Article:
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Sharpest Fall in Irish Consumer Spending in Five Years Recorded in June

Press release   •   Jul 17, 2019 00:05 GMT

Sharpest Fall in Irish Consumer Spending in Five Years Recorded in June

Sharpest Fall in Irish Consumer Spending in Five Years Recorded in June

  • Household spending down at accelerated pace (-2.6% on the year)
  • eCommerce expenditure falls for first time in 20 months (-0.5%)
  • Clothing & Footwear sees sharpest drop in spending year-to-date (-5.5%)

Dublin, July 17 2019: Visa’s Irish Consumer Spending Index, produced by IHS Markit, which measures expenditure across all payment types (cash, cheques and electronic payments), recorded the first back-to-back fall in household expenditure in June, and the sharpest decline in spending since the series began in September 2014. At -2.6% year-on-year, the rate of contraction was sharper than that seen in May (-1.1%).

Consumer spending also fell on an annual basis across the second quarter as a whole, with expenditure down -0.9%. This was the first reduction in any quarter in the series history. The overall fall in spending reflected declines in both eCommerce and high street expenditure. ECommerce spending was down -0.5% year-on-year, the first decline for 20 months. Face-to-Face expenditure fared worse, however. At -3.7% year-on-year, the decline was the sharpest since February.

Five of the eight monitored sectors saw spending decrease. Clothing & Footwear posted a marked reduction (-5.5%), with sharper contractions registered in both the Food & Drink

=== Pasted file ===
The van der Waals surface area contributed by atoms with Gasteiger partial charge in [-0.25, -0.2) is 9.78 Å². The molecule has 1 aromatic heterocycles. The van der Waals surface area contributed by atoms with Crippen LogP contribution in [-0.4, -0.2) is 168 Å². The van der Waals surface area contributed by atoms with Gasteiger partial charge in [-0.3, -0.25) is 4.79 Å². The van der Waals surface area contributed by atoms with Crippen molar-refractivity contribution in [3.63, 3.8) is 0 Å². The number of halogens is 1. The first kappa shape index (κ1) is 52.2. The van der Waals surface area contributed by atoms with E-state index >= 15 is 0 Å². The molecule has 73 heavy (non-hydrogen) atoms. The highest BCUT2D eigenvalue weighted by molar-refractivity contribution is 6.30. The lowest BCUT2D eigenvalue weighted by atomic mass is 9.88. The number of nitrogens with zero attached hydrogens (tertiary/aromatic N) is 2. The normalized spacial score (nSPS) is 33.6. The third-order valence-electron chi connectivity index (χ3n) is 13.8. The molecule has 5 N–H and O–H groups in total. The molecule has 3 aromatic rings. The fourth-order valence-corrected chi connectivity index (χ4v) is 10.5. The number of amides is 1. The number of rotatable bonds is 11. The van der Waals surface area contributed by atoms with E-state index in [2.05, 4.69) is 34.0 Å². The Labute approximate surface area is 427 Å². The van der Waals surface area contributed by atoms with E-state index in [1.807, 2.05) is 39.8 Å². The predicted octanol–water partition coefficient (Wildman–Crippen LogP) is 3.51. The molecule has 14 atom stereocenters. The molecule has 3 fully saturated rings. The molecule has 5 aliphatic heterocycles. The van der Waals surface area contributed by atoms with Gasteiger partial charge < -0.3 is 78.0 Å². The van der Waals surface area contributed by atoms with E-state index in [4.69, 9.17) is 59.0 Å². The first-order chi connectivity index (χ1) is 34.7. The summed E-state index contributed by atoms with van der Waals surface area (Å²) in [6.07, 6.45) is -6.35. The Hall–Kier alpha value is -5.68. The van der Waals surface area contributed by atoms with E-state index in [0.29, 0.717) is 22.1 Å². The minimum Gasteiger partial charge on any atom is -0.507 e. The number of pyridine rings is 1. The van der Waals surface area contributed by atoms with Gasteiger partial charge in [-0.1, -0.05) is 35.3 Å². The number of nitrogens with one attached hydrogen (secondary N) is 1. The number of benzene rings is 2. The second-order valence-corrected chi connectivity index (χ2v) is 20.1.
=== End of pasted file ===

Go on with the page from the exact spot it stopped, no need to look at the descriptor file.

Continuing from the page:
(-2.5%) and Transport & Communication (-3.7%) sectors. The only three sectors to post increases in spending year-on-year were Hotels, Restaurants & Bars (+5.1%), Household Goods (+2.1%) and Recreation & Culture (+1.3%). The sharpest rise was at Hotels, Restaurants & Bars (+5.1%), where growth picked up from May. On the other hand, Household Goods (+2.1%) saw the weakest increase in spending in the near five-year series history.

Face-to-Face spending contracted for the second month running in June. Moreover, at -3.7% year-on-year, from -2.8% in May, the rate of decline quickened to the fastest since February. ECommerce expenditure also decreased in June, the first time since October 2017 that a reduction in online spend has been recorded. That said, at -0.5% the pace at which eCommerce spending fell was only marginal.

Philip Konopik, Ireland Country Manager, Visa said:

“The latest CSI figures are a cause of concern, as both face-to-face and ecommerce registered declines in consumer spending. Indeed, only three sectors posted increases in expenditure last month as Irish consumers remained cautious of their purse strings. Clothing and footwear marked the fastest decline year to date for the sector at -5.5%. While there was weakness across the majority of sectors in June, one positive note was the Hotels, Bars and Restaurants sector which saw the fastest rise last month at +5.1%.”

Andrew Harker, Associate Director at IHS Markit said:

“The June CSI figures make for concerning reading, with the rate of decline in spending the sharpest we’ve seen in almost five years of the series so far. Reductions were seen both on the high street and online, with a range of sectors impacted. On a more positive note, consumer confidence looks to be picking up modestly, which will hopefully act to arrest the decline in spending in coming months.”

ENDS

About Visa Inc.

Visa Inc. (NYSE: V) is the world’s leader in digital payments. Our mission is to connect the world through the most innovative, reliable and secure payment network - enabling individuals, businesses and economies to thrive. Our advanced global processing network, VisaNet, provides secure and reliable payments around the world, and is capable of handling more than 65,000 transaction messages a second. The company’s relentless focus on innovation is a catalyst for the rapid growth of connected commerce on any device. As the world moves from analogue to digital, Visa is applying our brand, products, people, network and scale to reshape the future of commerce. For more information, visit (www.visa.ie), the Visablog (https://www.visa.co.uk/visa-everywhere/blog.html) and @VisaIreland.

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